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Houston expert: How to safely promote holiday cheer in the workplace

The holidays are here — but how can you foster in-office holiday cheer and keep it safe in a COVID-19 world? Here are some tips. Photo via Getty Images

With the 2020 winter holiday rapidly approaching, time is running short to plan festivities that are fun, engaging — and safe — amid a global coronavirus pandemic.

While many companies are planning to forego holiday parties this year, there is a strong case to be made that it is more important now than ever to host something special for employees.

It would be difficult to find a company that hasn't somehow been impacted by the coronavirus pandemic. As companies have had to be nimble, reacting to rapidly changing environments, the work aimed at staying relevant and profitable has likely been carried out by loyal employees dedicated to ensuring success. Whether they pivoted to work-from-home, often using their personal resources and spaces to get the job done in sometimes-difficult environments, or they stayed on the front lines as the coronavirus circulated in their communities, employees should be heralded as the year's MVP.

Business leaders should consider hosting holiday celebrations that honor their employees and align with their ongoing safety protocols. For companies that continue to conduct in-person business, holiday celebrations may be safely held outside in Houston's temperate climate. For companies that plan to proceed with virtual celebrations, think outside the box for developing an event that colleagues will enjoy.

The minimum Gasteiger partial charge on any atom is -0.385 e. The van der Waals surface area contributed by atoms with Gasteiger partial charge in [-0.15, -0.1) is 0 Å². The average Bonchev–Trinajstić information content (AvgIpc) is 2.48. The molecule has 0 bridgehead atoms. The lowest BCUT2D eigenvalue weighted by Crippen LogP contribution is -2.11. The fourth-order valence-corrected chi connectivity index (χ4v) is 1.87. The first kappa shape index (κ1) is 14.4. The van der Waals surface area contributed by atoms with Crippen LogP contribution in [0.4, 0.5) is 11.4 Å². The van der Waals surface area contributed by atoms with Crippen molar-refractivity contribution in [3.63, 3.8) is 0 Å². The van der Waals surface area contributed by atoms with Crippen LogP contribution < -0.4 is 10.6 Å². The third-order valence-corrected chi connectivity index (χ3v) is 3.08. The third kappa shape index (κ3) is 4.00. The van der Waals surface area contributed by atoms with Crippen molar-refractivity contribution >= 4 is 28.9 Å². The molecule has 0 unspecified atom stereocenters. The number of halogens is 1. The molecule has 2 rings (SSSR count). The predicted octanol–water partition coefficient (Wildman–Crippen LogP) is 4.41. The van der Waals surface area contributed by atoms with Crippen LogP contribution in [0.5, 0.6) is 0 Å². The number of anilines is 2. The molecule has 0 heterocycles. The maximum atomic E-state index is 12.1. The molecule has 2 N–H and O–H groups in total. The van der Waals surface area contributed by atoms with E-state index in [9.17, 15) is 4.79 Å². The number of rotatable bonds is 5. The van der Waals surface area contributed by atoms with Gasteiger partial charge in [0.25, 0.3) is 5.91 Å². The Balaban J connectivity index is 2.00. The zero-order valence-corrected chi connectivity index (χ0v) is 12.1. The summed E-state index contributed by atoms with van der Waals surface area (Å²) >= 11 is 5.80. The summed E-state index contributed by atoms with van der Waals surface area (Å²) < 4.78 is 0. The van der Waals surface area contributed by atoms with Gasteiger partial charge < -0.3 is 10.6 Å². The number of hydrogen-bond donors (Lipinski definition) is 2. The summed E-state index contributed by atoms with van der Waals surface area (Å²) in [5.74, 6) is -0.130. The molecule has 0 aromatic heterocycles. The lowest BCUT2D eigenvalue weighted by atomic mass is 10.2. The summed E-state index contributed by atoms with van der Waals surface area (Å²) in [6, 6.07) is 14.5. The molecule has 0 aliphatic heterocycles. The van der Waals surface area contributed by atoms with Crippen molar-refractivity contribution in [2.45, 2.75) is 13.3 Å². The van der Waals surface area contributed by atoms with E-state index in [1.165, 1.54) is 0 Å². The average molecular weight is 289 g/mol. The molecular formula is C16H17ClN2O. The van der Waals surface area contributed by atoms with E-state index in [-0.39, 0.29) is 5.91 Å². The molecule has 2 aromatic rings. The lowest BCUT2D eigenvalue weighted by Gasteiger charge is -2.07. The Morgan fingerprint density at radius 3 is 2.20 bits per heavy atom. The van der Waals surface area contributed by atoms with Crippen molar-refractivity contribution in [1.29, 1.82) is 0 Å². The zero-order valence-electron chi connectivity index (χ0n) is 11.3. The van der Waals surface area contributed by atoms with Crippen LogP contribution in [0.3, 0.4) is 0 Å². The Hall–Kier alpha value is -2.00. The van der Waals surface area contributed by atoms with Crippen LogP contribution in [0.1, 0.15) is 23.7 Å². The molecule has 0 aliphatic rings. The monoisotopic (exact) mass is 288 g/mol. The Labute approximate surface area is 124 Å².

Virtual events open up new opportunities

Particularly for companies that have hosted lavish year-end parties but who are concerned about safety, consider providing an unforgettable experience for your employees while they come together separately.

Hire an engaging expert to take your staff on a virtual culinary or cocktail adventure — it might be a mixologist, sommelier, cicerone or chef. Send a curated package containing everything they'll need: cheese board and a mix of local meats, cheeses, nuts, and olives. The expert can teach the co-workers how to assemble a charcuterie board or delve into the history of various cheeses and which wines would pair well. Another might teach how to construct a craft cocktail.

If you are looking for something a bit more cheeky, consider hosting a virtual cookie-decorating event complemented by an ugly-sweater contest. Or, hire a local band to perform a private, virtual concert just for the company.

There is also a host of companies that are working in the virtual space, creating turnkey events that include games, delivered gift boxes and other methods of bringing teams together when they're physically separated. Consider holding such events during work hours: Employees will likely be more willing to participate, and it doubles as a holiday gift that provides a fleeting workday distraction during typically slower periods.

Even for companies with sizable staffs, for those that generally host extravagant parties, these virtual events may cost less than normal holiday celebrations.

Hosting safe in-person events

For companies planning on hosting socially distant in-person celebrations, consider using parking lots to ensure everyone has enough space to stay safe and enjoy themselves. Forego buffet service and either use a catering staff wearing masks and gloves to serve food, or use pre-packaged food and beverages to reduce risk.

Live music or other artistic performances can be a welcomed event during these times.

Or, if there's a desire to bring people together but concerns about safety, consider hosting a drive-in movie for employees and their families. Companies specialize in providing the necessary equipment for such events, and attendees can pick up a goodie box with prepackaged food and drinks to enjoy while the event takes place.